Republicans claim House Intelligence Committee Chairman Adam Schiff knew about the complaint before it was filed.
Republican leaders, led by Donald Trump, have already begun spinning a report detailing how the whistleblower complaint that triggered a House impeachment inquiry was handled.
The New York Times reported on Wednesday that House Intelligence Committee Chairman Adam Schiff (D-CA) received "outlines" of the whistleblower complaint before the process formally began.
"The C.I.A. officer approached a House Intelligence Committee aide with his concerns about Mr. Trump only after he had had a colleague first convey them to the C.I.A.’s top lawyer," the Times reported, noting that, at that stage, the accusation "was vague."
"The House staff member, following the committee’s procedures, suggested the officer find a lawyer to advise him and meet with an inspector general, with whom he could file a whistle-blower complaint. The aide shared some of what the officer conveyed to Mr. Schiff," the outlet noted.
Schiff has since said that the procedure for whistleblowers was followed.
"When a whistleblower seeks guidance, staff advises them to get counsel and go to an [inspector general]. That’s what they’re supposed to do," he tweeted Wednesday afternoon. "Unlike a president pressing a foreign leader to dig up dirt on a political opponent. That’s not what a president is supposed to do. And we all know it."
Despite the clear language of the report and established whistleblower procedure, Republicans immediately began mischaracterizing the Times report, claiming it showed that Schiff — who has become Trump's number one target since the inquiry began — had early access to knowledge of the whistleblower complaint.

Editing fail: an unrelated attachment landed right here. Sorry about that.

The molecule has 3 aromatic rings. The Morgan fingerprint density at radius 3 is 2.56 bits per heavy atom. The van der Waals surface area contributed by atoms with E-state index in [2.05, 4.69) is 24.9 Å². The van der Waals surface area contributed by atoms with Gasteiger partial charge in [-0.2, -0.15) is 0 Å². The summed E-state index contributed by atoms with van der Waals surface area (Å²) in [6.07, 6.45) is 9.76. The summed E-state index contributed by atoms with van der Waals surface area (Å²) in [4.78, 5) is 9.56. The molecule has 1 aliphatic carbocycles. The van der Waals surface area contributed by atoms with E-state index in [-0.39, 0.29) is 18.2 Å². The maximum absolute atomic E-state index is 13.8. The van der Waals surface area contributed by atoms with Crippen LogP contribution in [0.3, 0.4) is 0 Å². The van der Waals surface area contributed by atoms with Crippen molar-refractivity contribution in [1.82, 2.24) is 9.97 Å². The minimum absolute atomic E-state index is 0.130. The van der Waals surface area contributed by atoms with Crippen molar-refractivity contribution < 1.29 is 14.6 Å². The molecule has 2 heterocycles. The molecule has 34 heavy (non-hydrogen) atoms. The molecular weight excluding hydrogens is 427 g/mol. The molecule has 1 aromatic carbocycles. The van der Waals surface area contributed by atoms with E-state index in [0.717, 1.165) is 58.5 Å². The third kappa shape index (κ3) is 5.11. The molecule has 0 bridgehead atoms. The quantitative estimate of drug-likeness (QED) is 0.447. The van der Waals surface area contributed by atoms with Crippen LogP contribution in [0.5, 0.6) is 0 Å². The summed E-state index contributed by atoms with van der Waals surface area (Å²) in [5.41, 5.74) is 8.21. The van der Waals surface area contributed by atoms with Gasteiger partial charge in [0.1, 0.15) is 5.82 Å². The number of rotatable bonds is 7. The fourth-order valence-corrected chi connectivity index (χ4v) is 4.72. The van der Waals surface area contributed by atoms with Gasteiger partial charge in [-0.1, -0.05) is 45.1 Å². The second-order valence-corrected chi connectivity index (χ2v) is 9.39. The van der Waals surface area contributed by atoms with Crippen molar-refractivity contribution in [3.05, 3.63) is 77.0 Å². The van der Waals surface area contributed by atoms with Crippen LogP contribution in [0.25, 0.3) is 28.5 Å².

"Chairman Adam Schiff just got caught orchestrating with the whistleblower before the complaint was ever filed," House Minority Leader Kevin McCarthy tweeted. "Democrats have rigged this process from the start."
Trump was less measured in his response. "SCHIFF IS A FRAUD!" he tweeted, posting a video of himself discussing the report during a press conference with the Finnish president earlier in the day.
"This is looking more & more like a deep state scheme," tweeted Rep. Steve Scalise (R-LA), the minority whip and McCarthy's second in command. "Schiff knew about the whistleblower complaint before it was filed & his team advised the whistleblower on how to proceed."
Other Republican members of Congress have also echoed McCarthy's allegation.
One of the Times reporters who broke the story corrected McCarthy on Twitter Wednesday afternoon.
"Not what the NYT reported," wrote reporter Matthew Rosenberg, in response to McCarthy's tweet. "The whistleblower went to an intel committee staffer with a vague account of the complaint, and was told to file through proper channels. Schiff personally never knew the whistleblower’s identity."
"That’s hardly 'orchestrating' the complaint," he added.
Trump's son, Eric Trump, also pushed the new talking point, describing the Times story as "the pure definition of corruption."
"Did [Schiff] write or influence the letter?" he tweeted.
Any new characterization of the whistleblower's complaint does not change the details of the call released by the Trump White House itself. A memorandum of that call shows Trump asking the Ukrainian government for a "favor" and to do "whatever you can" about former Vice President Biden.
According to the Federal Election Commission, it is illegal to solicit election help from a foreign national.
Published with permission of The American Independent Foundation.